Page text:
"I am not opposed to doing something, but it would have to be in the right circumstances," said Geoff George, a 20-year-old independent from Albany, Ore. "I would probably be a little more supportive if the U.N. and the rest of the world united and we all decided to do it together. But [if we act] as one nation, I don't think there would ever be enough evidence for me."
However, at least theoretically, Americans agree with the administration's argument that sometimes preemptive or preventive war is justified. Sixty-four percent of respondents, including 49% of Democrats, believe the United States should reserve the right to launch a preemptive attack against regimes that threaten the country. Only 25% said they opposed such a policy, and 11% said they did not have an opinion on the issue.
If the United States does go to war, the decision is likely to have serious ramifications at home and abroad, respondents said. Sixty-seven percent said war is likely to increase the threat of terrorist attacks in the United States; 51% said they feel it would destabilize the Middle East; and 45% said it will have a negative effect on the U.S. economy.
They are also concerned about the possibility of military casualties. Of those who initially said they support a ground attack against Iraq, 18% said they would do so only if no American soldiers are killed. However, support falls off gradually as the theoretical death toll is raised, but 29% said they would support war no matter what the cost in American lives.
Finally, in the wake of a war, the vast majority of Americans -- 70%, according to the poll -- feel the country has an obligation to stay and rebuild Iraq.
The Times poll was conducted Dec. 12 to 15 and interviewed 1,305 adults nationwide. Margin of sampling error is plus or minus 3 percentage points.
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War with Iraq?
Q: Have President Bush and his administration formulated a clear policy for dealing with the war on terrorism, or are they reacting to events as they happen?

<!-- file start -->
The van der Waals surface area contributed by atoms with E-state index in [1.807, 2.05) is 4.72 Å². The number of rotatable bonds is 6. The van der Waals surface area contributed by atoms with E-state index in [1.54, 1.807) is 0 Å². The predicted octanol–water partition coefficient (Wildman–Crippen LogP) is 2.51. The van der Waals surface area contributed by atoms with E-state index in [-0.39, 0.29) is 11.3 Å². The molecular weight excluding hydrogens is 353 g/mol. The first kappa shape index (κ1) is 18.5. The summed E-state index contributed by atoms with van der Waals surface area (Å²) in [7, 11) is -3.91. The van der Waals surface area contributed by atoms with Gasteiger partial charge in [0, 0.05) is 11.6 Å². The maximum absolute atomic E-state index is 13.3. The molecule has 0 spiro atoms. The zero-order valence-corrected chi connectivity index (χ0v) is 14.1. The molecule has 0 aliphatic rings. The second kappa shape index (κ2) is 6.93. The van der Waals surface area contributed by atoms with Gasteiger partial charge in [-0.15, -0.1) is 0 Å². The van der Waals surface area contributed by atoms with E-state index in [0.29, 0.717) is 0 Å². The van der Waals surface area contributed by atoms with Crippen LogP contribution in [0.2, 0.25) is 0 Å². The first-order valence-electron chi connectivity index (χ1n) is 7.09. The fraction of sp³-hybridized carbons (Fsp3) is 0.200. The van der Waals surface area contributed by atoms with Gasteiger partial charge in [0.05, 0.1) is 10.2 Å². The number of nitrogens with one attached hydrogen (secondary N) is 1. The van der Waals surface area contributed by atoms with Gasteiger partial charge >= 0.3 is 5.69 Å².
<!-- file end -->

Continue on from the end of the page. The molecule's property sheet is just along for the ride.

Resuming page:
Reacting to events: 54%
Clear policy: 39%
Don't know: 7%
Q: Agree or disagree: "The U.S. should take military action against Iraq only if that military action has the support of the international community."
Agree strongly: 44%
Agree somewhat: 24%
Disagree strongly: 13%
Disagree somewhat: 13%
Don't know: 6%
Q: Is it inevitable that the U.S. will take military action against Iraq, or do you think there is a possibility that will not happen, or do you think the U.S. definitely will not take military action against Iraq?
Inevitable (feel strongly): 49%
Inevitable (feel not so strongly): 14%
Might not happen: 27%
Definitely not: 4%
Don't know: 6%
Q: Would war be justified if Iraq leaves a few items out of the weapons declaration sent to the United Nations, or would war be justified only if there is a pattern of serious violations by Iraq?
Leaves a few items out: 22%
Pattern of serious violations: 63%
Depends on what's left out (volunteered): 6%
Don't know: 9%
Q: Suppose U.N. weapons inspectors conduct inspections in Iraq and find no evidence of weapons of mass destruction. Would you then favor or oppose invading Iraq with U.S. ground troops to remove Saddam Hussein from power?
Favor strongly: 25%
Favor somewhat: 16
Oppose somewhat: 22
Oppose strongly: 27
Don't know: 10
Q: Suppose U.N. weapons inspectors find no evidence of weapons of mass destruction. Do you think Bush has already provided enough clear evidence to go to war with Iraq, or does he need to provide more hard evidence before war is declared on Iraq?
Has provided enough: 23%
Needs to provide more: 72%
Don't know: 5%
Q: If the U.S. were to take military action against Iraq, would that be more likely to stabilize the situation in the Middle East, or to destabilize it, or would it not have an effect on that region one way or the other?
No effect: 19%
Don't know: 10%
Q: Suppose Bush decides to order U.S. troops into a ground attack against Iraqi forces. Would you support or oppose that decision?
Support strongly: 30%
Oppose somewhat: 13%
Oppose strongly: 22%
Don't know: 7%
Times Poll results are also available at www.latimes.com/timespoll.
How the poll was conducted: The Times Poll contacted 1,305 Americans nationwide by telephone Dec. 12-15. Telephone numbers were chosen from a list of all exchanges in the nation. Random-digit dialing techniques were used so that listed and unlisted numbers could be contacted. The entire sample was weighted slightly to conform with census figures for sex, race, age, education and region. The margin of sampling error for the entire sample is plus or minus 3 percentage points. For certain subgroups the error margin may be somewhat higher. Poll results can also be affected by other factors such as question wording and the order in which questions are presented.